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Recent workshops in Pappinbarra, Tingha, Orangeville/ Werombi and Wingello

Wednesday, 26th June 2019

Recent workshops in Pappinbarra, Tingha, Orangeville/ Werombi and Wingello

The Hotspots team has delivered four workshop series since January across NSW with a fifth one being completed in the southern community of Tarraganda on June 30.

Pappinbarra: On February 9 Hotspots facilitator John Allen and Hotspots ecologist Mark Graham held the first workshop day for the community at Pappinbarra, on the Mid-North Coast in the Hastings River catchment. The Pappinbarra Valley is part of a broad forested corridor connecting coastal habitats with the forested hinterland ranges and is an environmentally significant landscape with considerable conservation value. It has more than 55 threatened species, including the Vulnerable and declining koala (Phascolarctos cinereus), which the workshops highlighted through works done by the Port Macquarie-Hastings Council.

The workshop attracted 32 residents and 29 fire management plans were created for 2830ha of land of which 2306ha is native vegetation. A third workshop was delivered on May 11 to allow participants to observe and participate in a practical burn after rain hampered the first attempt, with windy conditions providing a good opportunity to discuss the effects of weather on fire behaviour.

Tingha: The second northern region workshop was held in the community at Tingha and was led by Hotspots NSW RFS facilitator Jamie Bertram and NCC ecologist Mark Graham. Tingha is in the centre of the Tingha Plateau, a prominent high elevation western extension of the Great Dividing Range at the headwaters of the Gwydir River in the Darling River catchment. Plans for a workshop in Tingha started early in the year, but in February a major fire swept through the region. Because of the fire, the Hotspots team, in consultation with the community, changed the workshop series location and focus, with a new back-to-back format with workshops 1 and 2 on consecutive days. The workshop was held on May 7 and 8 with a fauna spotlighting activity the night before workshop 2.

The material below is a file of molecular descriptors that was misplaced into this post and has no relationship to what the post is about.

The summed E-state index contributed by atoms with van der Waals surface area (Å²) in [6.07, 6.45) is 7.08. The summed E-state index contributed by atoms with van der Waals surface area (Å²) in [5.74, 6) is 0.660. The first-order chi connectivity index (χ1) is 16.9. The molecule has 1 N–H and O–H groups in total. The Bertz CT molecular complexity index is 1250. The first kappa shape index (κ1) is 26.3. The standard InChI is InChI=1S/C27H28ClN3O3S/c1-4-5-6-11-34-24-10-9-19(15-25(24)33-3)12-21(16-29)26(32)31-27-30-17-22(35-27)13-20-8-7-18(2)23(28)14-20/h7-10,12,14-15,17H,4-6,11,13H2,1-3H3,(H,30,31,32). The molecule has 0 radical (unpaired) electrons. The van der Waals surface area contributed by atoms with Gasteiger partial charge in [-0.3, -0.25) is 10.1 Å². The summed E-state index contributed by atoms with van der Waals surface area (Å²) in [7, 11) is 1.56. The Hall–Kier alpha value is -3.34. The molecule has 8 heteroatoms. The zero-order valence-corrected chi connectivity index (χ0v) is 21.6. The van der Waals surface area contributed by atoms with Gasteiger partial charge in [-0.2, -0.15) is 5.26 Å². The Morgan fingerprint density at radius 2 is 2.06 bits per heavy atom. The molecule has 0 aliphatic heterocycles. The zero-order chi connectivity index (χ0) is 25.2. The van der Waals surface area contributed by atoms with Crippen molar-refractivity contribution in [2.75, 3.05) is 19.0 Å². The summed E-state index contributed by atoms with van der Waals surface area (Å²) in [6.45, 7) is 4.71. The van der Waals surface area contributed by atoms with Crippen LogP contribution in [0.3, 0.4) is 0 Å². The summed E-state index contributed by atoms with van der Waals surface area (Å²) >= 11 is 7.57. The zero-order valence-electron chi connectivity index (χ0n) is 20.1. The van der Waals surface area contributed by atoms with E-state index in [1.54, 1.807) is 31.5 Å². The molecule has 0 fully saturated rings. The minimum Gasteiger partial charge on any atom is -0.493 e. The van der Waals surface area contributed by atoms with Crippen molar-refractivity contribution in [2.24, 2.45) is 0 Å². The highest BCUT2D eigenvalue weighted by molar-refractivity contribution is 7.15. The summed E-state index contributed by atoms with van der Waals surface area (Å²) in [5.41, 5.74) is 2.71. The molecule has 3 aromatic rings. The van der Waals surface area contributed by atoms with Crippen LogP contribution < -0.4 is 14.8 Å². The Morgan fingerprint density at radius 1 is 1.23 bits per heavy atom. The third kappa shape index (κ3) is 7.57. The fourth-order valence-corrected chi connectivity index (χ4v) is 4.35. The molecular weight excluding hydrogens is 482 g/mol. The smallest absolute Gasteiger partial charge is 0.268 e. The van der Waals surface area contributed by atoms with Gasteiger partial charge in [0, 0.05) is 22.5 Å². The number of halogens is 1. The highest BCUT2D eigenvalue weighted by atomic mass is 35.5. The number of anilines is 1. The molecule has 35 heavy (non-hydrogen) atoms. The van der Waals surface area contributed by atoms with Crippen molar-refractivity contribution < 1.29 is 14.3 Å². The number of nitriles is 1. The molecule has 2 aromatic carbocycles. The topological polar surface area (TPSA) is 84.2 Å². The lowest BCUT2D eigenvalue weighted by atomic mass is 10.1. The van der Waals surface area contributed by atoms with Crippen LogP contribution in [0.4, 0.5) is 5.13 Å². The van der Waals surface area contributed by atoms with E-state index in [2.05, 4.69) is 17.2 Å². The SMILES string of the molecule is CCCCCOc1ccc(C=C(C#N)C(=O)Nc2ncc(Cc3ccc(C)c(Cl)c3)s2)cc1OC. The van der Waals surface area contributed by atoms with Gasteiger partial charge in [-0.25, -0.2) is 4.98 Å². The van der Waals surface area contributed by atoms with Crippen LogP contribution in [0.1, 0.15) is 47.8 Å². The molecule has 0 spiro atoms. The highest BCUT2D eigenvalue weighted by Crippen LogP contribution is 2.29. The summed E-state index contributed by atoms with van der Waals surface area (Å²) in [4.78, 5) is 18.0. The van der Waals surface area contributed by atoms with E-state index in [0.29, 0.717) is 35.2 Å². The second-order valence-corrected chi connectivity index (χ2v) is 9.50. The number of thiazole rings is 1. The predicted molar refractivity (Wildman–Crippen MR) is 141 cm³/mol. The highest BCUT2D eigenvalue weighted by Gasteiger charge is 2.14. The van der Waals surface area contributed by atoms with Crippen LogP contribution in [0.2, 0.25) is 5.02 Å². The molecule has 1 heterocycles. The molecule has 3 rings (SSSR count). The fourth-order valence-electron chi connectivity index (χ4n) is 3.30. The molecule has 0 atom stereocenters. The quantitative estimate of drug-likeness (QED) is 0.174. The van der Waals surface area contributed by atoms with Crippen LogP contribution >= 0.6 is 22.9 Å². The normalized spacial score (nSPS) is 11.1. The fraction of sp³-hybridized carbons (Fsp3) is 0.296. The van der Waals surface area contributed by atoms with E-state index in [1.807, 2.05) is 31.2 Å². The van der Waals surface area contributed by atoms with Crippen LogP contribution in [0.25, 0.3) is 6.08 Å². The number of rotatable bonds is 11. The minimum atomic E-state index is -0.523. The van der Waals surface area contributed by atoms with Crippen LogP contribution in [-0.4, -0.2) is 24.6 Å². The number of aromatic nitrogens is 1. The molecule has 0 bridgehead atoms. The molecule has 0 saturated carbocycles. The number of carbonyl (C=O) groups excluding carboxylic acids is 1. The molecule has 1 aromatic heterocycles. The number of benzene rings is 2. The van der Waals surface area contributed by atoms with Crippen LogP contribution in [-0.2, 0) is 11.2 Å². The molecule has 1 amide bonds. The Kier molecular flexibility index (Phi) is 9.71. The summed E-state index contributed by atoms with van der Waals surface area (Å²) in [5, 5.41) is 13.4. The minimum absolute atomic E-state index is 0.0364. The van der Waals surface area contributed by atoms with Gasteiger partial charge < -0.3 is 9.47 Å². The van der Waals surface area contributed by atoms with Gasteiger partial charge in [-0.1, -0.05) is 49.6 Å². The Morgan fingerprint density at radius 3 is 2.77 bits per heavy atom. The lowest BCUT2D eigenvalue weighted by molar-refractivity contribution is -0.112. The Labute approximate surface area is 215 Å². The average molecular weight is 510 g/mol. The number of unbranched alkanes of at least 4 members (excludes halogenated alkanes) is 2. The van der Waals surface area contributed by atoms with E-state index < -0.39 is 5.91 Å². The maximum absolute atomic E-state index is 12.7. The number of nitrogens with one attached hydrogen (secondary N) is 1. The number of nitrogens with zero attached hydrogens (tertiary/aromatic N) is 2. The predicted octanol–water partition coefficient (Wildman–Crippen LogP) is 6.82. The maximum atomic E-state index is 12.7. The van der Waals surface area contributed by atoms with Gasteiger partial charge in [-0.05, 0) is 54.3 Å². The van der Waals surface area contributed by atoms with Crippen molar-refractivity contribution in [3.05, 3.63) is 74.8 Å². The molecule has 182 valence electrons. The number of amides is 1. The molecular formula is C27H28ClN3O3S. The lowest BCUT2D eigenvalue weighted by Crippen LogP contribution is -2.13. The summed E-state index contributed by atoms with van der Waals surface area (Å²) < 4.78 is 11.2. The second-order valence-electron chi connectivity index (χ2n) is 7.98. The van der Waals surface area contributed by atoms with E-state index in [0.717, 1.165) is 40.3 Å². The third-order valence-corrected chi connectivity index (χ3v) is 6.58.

Overall participants reported the workshops were a benefit with one participant saying, “I found it very beneficial engaging with like-minded people and learning more about cultural fire burns and the environment.” The Hotspots team also found the consecutive delivery successful, allowing for a continuity of conversations and thoughts across both workshops.

Orangeville/ Werombi: Two Hotspots workshop series were held in the communities of Orangeville/Werombi and Wingello in the central region of NSW. Orangeville/Werombi is south-west of Sydney at the south-eastern edge of the Blue Mountains and the south-western margin of the Cumberland Plain. The first workshop day was held at the end of February with 21 landholders creating 17 fire management plans. Workshops indicated participants established connections with previously unknown neighbours, and plan  to get involved in follow-up activities led by the brigade and the community.

Wingello: The first Wingello workshop was held later in the year on April 11. Wingello is on a ridge at the southern edge of the Paddys River catchment, with the Shoalhaven River catchment and the vast vegetated forests of the Morton National Park and North Ettrema Wilderness Area to the south. There were 12 local Wingello attendees and three agency representatives, leading to the production of nine property fire management plans.

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